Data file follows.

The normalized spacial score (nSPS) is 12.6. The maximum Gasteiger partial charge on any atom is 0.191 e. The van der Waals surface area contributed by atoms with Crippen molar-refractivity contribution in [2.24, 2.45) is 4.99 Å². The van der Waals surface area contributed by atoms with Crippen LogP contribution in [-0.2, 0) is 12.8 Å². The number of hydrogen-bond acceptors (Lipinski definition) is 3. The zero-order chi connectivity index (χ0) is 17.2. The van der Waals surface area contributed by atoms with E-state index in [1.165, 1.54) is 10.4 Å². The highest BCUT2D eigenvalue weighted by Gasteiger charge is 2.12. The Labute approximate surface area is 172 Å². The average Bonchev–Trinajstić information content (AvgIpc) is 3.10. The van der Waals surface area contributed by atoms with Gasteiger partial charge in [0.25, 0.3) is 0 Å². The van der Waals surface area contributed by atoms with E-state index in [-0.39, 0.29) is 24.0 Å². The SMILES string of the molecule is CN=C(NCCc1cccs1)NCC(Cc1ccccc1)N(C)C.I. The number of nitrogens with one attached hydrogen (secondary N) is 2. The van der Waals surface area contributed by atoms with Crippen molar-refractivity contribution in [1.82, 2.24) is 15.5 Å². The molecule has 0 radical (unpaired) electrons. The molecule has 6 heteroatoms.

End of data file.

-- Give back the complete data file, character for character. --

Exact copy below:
The normalized spacial score (nSPS) is 12.6. The maximum Gasteiger partial charge on any atom is 0.191 e. The van der Waals surface area contributed by atoms with Crippen molar-refractivity contribution in [2.24, 2.45) is 4.99 Å². The van der Waals surface area contributed by atoms with Crippen LogP contribution in [-0.2, 0) is 12.8 Å². The number of hydrogen-bond acceptors (Lipinski definition) is 3. The zero-order chi connectivity index (χ0) is 17.2. The van der Waals surface area contributed by atoms with E-state index in [1.165, 1.54) is 10.4 Å². The highest BCUT2D eigenvalue weighted by Gasteiger charge is 2.12. The Labute approximate surface area is 172 Å². The average Bonchev–Trinajstić information content (AvgIpc) is 3.10. The van der Waals surface area contributed by atoms with Gasteiger partial charge in [0.25, 0.3) is 0 Å². The van der Waals surface area contributed by atoms with E-state index in [-0.39, 0.29) is 24.0 Å². The SMILES string of the molecule is CN=C(NCCc1cccs1)NCC(Cc1ccccc1)N(C)C.I. The number of nitrogens with one attached hydrogen (secondary N) is 2. The van der Waals surface area contributed by atoms with Crippen molar-refractivity contribution in [1.82, 2.24) is 15.5 Å². The molecule has 0 radical (unpaired) electrons. The molecule has 6 heteroatoms.